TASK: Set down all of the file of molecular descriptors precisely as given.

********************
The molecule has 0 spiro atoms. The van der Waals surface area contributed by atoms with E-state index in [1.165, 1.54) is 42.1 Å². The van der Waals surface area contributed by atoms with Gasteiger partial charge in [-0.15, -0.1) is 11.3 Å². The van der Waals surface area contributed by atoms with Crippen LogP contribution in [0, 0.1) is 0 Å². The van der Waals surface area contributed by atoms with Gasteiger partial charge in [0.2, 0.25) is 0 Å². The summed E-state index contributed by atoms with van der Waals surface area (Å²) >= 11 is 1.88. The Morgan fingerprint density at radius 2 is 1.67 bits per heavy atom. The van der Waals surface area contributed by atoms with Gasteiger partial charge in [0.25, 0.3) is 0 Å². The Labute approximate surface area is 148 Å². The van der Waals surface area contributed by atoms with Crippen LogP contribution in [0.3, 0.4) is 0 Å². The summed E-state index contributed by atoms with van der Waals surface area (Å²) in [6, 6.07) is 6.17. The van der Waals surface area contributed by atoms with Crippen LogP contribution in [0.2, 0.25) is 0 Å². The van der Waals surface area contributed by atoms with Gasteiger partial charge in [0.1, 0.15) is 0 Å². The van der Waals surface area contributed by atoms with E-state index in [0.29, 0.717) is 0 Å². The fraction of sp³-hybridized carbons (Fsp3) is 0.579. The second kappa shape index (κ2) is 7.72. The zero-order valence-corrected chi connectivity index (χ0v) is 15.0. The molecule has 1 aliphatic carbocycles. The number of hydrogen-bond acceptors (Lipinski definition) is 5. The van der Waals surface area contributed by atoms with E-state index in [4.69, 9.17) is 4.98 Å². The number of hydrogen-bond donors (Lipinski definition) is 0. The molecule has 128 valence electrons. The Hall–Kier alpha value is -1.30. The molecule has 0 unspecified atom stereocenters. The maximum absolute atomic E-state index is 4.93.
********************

The molecule has 0 spiro atoms. The van der Waals surface area contributed by atoms with E-state index in [1.165, 1.54) is 42.1 Å². The van der Waals surface area contributed by atoms with Gasteiger partial charge in [-0.15, -0.1) is 11.3 Å². The van der Waals surface area contributed by atoms with Crippen LogP contribution in [0, 0.1) is 0 Å². The van der Waals surface area contributed by atoms with Gasteiger partial charge in [0.2, 0.25) is 0 Å². The summed E-state index contributed by atoms with van der Waals surface area (Å²) >= 11 is 1.88. The Morgan fingerprint density at radius 2 is 1.67 bits per heavy atom. The van der Waals surface area contributed by atoms with Gasteiger partial charge in [0.25, 0.3) is 0 Å². The Labute approximate surface area is 148 Å². The van der Waals surface area contributed by atoms with Crippen LogP contribution in [0.3, 0.4) is 0 Å². The summed E-state index contributed by atoms with van der Waals surface area (Å²) in [6, 6.07) is 6.17. The van der Waals surface area contributed by atoms with Crippen LogP contribution in [0.2, 0.25) is 0 Å². The van der Waals surface area contributed by atoms with Gasteiger partial charge in [0.1, 0.15) is 0 Å². The van der Waals surface area contributed by atoms with E-state index in [0.29, 0.717) is 0 Å². The fraction of sp³-hybridized carbons (Fsp3) is 0.579. The second kappa shape index (κ2) is 7.72. The zero-order valence-corrected chi connectivity index (χ0v) is 15.0. The molecule has 1 aliphatic carbocycles. The number of hydrogen-bond acceptors (Lipinski definition) is 5. The van der Waals surface area contributed by atoms with E-state index in [4.69, 9.17) is 4.98 Å². The number of hydrogen-bond donors (Lipinski definition) is 0. The molecule has 128 valence electrons. The Hall–Kier alpha value is -1.30. The molecule has 0 unspecified atom stereocenters. The maximum absolute atomic E-state index is 4.93.